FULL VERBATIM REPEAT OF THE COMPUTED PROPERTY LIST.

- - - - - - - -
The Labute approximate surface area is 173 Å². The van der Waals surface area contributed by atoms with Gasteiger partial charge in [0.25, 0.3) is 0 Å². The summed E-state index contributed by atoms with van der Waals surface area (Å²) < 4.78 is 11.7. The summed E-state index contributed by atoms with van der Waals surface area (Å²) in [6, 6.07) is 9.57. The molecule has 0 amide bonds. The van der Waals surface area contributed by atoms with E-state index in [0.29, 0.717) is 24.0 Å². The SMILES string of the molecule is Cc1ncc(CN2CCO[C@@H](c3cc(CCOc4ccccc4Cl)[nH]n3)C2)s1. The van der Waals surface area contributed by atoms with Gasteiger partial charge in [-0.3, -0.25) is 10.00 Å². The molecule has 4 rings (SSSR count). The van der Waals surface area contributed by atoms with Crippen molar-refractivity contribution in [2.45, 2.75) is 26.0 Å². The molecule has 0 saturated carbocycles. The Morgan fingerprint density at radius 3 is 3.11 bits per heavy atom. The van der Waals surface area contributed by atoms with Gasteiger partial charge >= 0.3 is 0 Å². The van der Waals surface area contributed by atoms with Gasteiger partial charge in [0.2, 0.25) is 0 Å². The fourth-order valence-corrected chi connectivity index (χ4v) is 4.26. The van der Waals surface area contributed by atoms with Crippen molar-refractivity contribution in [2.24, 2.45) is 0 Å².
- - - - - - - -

The Labute approximate surface area is 173 Å². The van der Waals surface area contributed by atoms with Gasteiger partial charge in [0.25, 0.3) is 0 Å². The summed E-state index contributed by atoms with van der Waals surface area (Å²) < 4.78 is 11.7. The summed E-state index contributed by atoms with van der Waals surface area (Å²) in [6, 6.07) is 9.57. The molecule has 0 amide bonds. The van der Waals surface area contributed by atoms with E-state index in [0.29, 0.717) is 24.0 Å². The SMILES string of the molecule is Cc1ncc(CN2CCO[C@@H](c3cc(CCOc4ccccc4Cl)[nH]n3)C2)s1. The van der Waals surface area contributed by atoms with Gasteiger partial charge in [-0.3, -0.25) is 10.00 Å². The molecule has 4 rings (SSSR count). The van der Waals surface area contributed by atoms with Crippen molar-refractivity contribution in [2.45, 2.75) is 26.0 Å². The molecule has 0 saturated carbocycles. The Morgan fingerprint density at radius 3 is 3.11 bits per heavy atom. The van der Waals surface area contributed by atoms with Gasteiger partial charge >= 0.3 is 0 Å². The van der Waals surface area contributed by atoms with Gasteiger partial charge in [0.2, 0.25) is 0 Å². The fourth-order valence-corrected chi connectivity index (χ4v) is 4.26. The van der Waals surface area contributed by atoms with Crippen molar-refractivity contribution in [2.24, 2.45) is 0 Å².